The flip side to this story is that at least 3 of my classmates found positions with good mentoring in emergency clinics as their first or second job. They also have now received more surgical experience then I have. The risk you take is the question of good mentorship, I am not a risk taker, but if you are and are willing to weigh your options, completing an internship is not a requirement for a position in small animal emergency.  It does provide a competitive advantage in a tight job market. You must also consider I made a 1/3rd of my current salary during my internship year, so there is an opportunity cost.

Scenario 4: I want more mentorship and experience prior to becoming an associate. This is where the question becomes harder and will be different for every person. For many graduating students, jumping into practice is scary and they do not feel they are ready.  You are more ready than you think, however the first 3-6 months is tough with or without an internship.

The cons of doing an internship in this situation are:

  • opportunity cost, less earning potential your first year
    • There is little evidence to support you will make more money as an associate after completing an internship, but depending on your field and the job market you may have a competitive advantage.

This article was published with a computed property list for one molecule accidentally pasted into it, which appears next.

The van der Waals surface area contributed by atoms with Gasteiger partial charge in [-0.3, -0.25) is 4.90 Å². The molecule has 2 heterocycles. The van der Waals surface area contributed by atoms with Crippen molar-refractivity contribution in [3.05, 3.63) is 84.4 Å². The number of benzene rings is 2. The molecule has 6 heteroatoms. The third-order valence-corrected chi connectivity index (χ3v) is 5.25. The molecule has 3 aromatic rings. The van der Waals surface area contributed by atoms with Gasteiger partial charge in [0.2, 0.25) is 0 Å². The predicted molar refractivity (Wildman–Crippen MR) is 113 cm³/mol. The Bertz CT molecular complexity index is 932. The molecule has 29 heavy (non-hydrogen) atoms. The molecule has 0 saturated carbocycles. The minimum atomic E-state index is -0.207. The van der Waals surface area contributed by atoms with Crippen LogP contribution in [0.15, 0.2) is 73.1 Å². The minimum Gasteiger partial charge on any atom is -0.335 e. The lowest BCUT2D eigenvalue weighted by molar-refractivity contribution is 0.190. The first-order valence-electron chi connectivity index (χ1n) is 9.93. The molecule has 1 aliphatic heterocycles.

• spending time doing emergency medicine if you don’t like it- this can be brutal
  • longer hours
  • more learning/research based, especially if you are at a university
  • less surgical experience
  • One more year at the bottom of the veterinary food chain- ego’s can take a beating
The pros of doing an internship in this situation are:
  • Depending on your field and the job market you may have a competitive advantage upon completion. Some practice owners prefer non-internship trained students, so they can be modled. Others prefer internship trained and find the associates more seasoned, stronger medically, and more efficient.
  • Keeps the door open for a specialty.
  • Guaranteed mentorship, although this will differ in style by program.
  • The first few months may be tougher, but you will edge up the learning curve faster than your peers. This is important to some people but in no way a requirement.
  • More time to explore specialized interests in veterinary medicine.
This debate rages on, as more students have been selecting internships post-graduation. The AVMA’s 2011 survey found that, of about 1,540 graduates who had accepted employment offers, 700 had accepted internships, according to JAVMA. The 2009 survey indicated that, of 1,525 graduates who had accepted a position, 600 had accepted internships.
Source: American Association of Veterinary Clinicians
Based on AVMA data, the average internship salary is $25,000 annually versus $65,000 mean starting salary for all veterinary employment types. 
In conclusion, there is no black and white answer for scenario 4. My best advice is to know yourself and do your research. Consider the financial and career implications in order to make the best decision.